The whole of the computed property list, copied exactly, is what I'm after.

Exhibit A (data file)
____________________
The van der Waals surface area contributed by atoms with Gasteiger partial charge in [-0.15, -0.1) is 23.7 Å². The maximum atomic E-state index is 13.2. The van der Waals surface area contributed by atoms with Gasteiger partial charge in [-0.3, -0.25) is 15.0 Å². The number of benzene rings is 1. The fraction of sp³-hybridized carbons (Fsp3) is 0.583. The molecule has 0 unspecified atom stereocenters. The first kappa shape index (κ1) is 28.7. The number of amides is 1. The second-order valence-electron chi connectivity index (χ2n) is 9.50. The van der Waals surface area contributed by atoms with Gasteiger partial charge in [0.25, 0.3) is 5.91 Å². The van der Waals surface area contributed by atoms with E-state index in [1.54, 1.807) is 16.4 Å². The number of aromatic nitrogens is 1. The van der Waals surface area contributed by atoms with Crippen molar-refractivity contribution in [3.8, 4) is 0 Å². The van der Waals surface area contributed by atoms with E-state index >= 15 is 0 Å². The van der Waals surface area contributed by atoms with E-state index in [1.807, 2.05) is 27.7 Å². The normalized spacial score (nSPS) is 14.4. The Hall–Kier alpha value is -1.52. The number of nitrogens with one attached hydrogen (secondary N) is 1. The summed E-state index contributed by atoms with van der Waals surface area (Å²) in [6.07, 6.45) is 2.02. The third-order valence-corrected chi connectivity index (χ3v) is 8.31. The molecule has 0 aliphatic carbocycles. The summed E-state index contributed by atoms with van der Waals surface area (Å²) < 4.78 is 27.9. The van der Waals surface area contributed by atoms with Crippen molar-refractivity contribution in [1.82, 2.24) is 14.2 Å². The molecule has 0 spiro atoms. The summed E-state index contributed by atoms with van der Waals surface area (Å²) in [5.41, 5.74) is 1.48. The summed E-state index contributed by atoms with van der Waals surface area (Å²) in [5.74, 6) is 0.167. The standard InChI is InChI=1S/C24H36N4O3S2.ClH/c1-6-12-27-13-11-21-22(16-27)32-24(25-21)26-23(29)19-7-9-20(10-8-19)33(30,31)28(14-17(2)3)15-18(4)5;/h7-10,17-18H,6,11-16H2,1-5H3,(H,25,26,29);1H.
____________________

The van der Waals surface area contributed by atoms with Gasteiger partial charge in [-0.15, -0.1) is 23.7 Å². The maximum atomic E-state index is 13.2. The van der Waals surface area contributed by atoms with Gasteiger partial charge in [-0.3, -0.25) is 15.0 Å². The number of benzene rings is 1. The fraction of sp³-hybridized carbons (Fsp3) is 0.583. The molecule has 0 unspecified atom stereocenters. The first kappa shape index (κ1) is 28.7. The number of amides is 1. The second-order valence-electron chi connectivity index (χ2n) is 9.50. The van der Waals surface area contributed by atoms with Gasteiger partial charge in [0.25, 0.3) is 5.91 Å². The van der Waals surface area contributed by atoms with E-state index in [1.54, 1.807) is 16.4 Å². The number of aromatic nitrogens is 1. The van der Waals surface area contributed by atoms with Crippen molar-refractivity contribution in [3.8, 4) is 0 Å². The van der Waals surface area contributed by atoms with E-state index >= 15 is 0 Å². The van der Waals surface area contributed by atoms with E-state index in [1.807, 2.05) is 27.7 Å². The normalized spacial score (nSPS) is 14.4. The Hall–Kier alpha value is -1.52. The number of nitrogens with one attached hydrogen (secondary N) is 1. The summed E-state index contributed by atoms with van der Waals surface area (Å²) in [6.07, 6.45) is 2.02. The third-order valence-corrected chi connectivity index (χ3v) is 8.31. The molecule has 0 aliphatic carbocycles. The summed E-state index contributed by atoms with van der Waals surface area (Å²) < 4.78 is 27.9. The van der Waals surface area contributed by atoms with Crippen molar-refractivity contribution in [1.82, 2.24) is 14.2 Å². The molecule has 0 spiro atoms. The summed E-state index contributed by atoms with van der Waals surface area (Å²) in [5.41, 5.74) is 1.48. The summed E-state index contributed by atoms with van der Waals surface area (Å²) in [5.74, 6) is 0.167. The standard InChI is InChI=1S/C24H36N4O3S2.ClH/c1-6-12-27-13-11-21-22(16-27)32-24(25-21)26-23(29)19-7-9-20(10-8-19)33(30,31)28(14-17(2)3)15-18(4)5;/h7-10,17-18H,6,11-16H2,1-5H3,(H,25,26,29);1H.